Sea of Goodness…….

Sea of Goodness…….

They are called marine wealth for no mean reason. Shellfish can do a world of good for you.

The delight of cracking open the crab shell to savor its white flesh in a curry, the thrill of sinking your teeth into a perfectly stir-fried pink prawn, the subtle taste of a lobster linguini or the acquired taste of freshly shucked baked oysters…have you whetted your appetite enough? Join me on a shellfish tour.

Lobsters - larger than life!

Lobsters – larger than life!

Lobsters are loaded with proteins, copper and zinc which boost immunity and prevent loss of vision. They also help in the maintenance of red blood cells and nerve cells. Since they are low in carbohydrates, they are a good option when you are on a diet.

Lobsters are rich in omega-3 fatty acids and are good for your brain as well. Low in cholesterol, they help maintain heart health and prevent conditions like osteoporosis, osteoarthritis and rheumatoid arthritis. Choose fresh, alive frisky lobsters with their tails curled up. Boil, steam or grill to make them nutritious.





Prawns are a power house of protein, which you can feast on without piling on extra calories. The omega-3 fatty acids present in it help fight Alzheimer’s disease. They contain high levels of vitamin B12, zinc, iodine, phosphorus, potassium, selenium, iron, calcium, magnesium and sodium. Prawns also help stabilize the level of blood sugar as they have low-glycemic index. On the flip side, they are a very concentrated source of cholesterol, and can lead to heart-related problems.

yummy delight - prawns in a garlic sauce

yummy delight – prawns in a garlic sauce

Clams are packed with nutrients like proteins, vitamin B12, iron, selenium, manganese, copper, zinc and potassium. They are low in fat and make for a good weight-loss option as they also help satisfy hunger pangs. Being an excellent source of manganese, they regulate blood sugar levels.

Japanese Style Clams

Japanese Style Clams

Clams are rich in riboflavin and help avoid conditions like peeling of skin around the nose and corners of the mouth. They also contain vitamin B12 that helps the functioning of the central nervous system and prevents Alzheimer’s disease. Their iron content aids in the production of hemoglobin, which results in increased oxygen supply to tissues thereby preventing anemia. When compared to other shellfish, clams are safer to consume as their contaminant levels are low.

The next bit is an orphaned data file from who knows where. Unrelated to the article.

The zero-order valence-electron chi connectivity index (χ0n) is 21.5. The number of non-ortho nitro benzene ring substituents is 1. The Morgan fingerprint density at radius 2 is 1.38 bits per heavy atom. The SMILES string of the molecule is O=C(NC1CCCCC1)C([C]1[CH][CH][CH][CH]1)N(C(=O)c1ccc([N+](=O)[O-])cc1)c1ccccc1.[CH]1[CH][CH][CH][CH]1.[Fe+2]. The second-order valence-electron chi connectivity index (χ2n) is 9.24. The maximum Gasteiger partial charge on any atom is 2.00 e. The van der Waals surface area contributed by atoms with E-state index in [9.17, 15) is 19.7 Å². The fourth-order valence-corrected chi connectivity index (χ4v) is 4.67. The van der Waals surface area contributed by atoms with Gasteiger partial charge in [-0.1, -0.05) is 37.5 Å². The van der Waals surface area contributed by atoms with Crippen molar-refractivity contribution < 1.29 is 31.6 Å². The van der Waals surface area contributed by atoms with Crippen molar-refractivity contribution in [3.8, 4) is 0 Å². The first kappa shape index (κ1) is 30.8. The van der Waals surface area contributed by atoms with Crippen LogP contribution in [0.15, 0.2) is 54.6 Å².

They are loaded with omega-3, an essential fatty acid, which the body cannot manufacture on its own and has to be derived from diet. Omega-3 helps control blood clotting and is needed for brain development and function. It can reduce the risk of sudden cardiac death and myocardial infarction (heart attack) in those who have heart disease.

Oysters are one of the best sources of zinc, which helps keep kidney problems at bay. They also contain protein, calcium, magnesium, iron, potassium, vitamins A, B, C and D. Low in fat and calories, oysters are brilliant aphrodisiacs too. On the flip side, they contain high levels of sodium. To avoid bacterial infections, oysters should be eaten cooked.

Oyesters feast!

Oyesters feast!

Packed with proteins, crabs are easily digestible as their meat has no connective tissue. They contain vitamin B2, which helps in the maintenance of red blood cells. While the copper present in it ensures that iron is absorbed and stored in the body, phosphorus keeps bones and teeth healthy. Low in calories and rich in omega-3 fatty acids, this shellfish also provides selenium, which has cancer-fighting properties.

Apart from being rich in proteins, mussels are low in fat and are good sources of vitamin B12 and C, iron, phosphorus and zinc. They are rich in omega-3 fatty acids that help lower cholesterol levels, improve the immune system and build muscle mass. Mussels should always be cooked when they are alive to avoid adenoviruses and parasites, which may be present in them, from spreading infection in gastro intestines.


Shellfish is a broad term for marine animals that have a hard outer shell. The primary health condition that can occur from their consumption is food poisoning, so cook all varieties, properly. If you experience diarrhea, stomach cramps, fever or nausea, check for shellfish poisoning. If you notice facial swelling, giddiness and breathing trouble, you may be allergic to it.

Almost all shellfish have mercury, which in large amounts can harm the nervous system of children. Pregnant women should consult their gynecologists before eating shellfish as mercury also affects fetuses.

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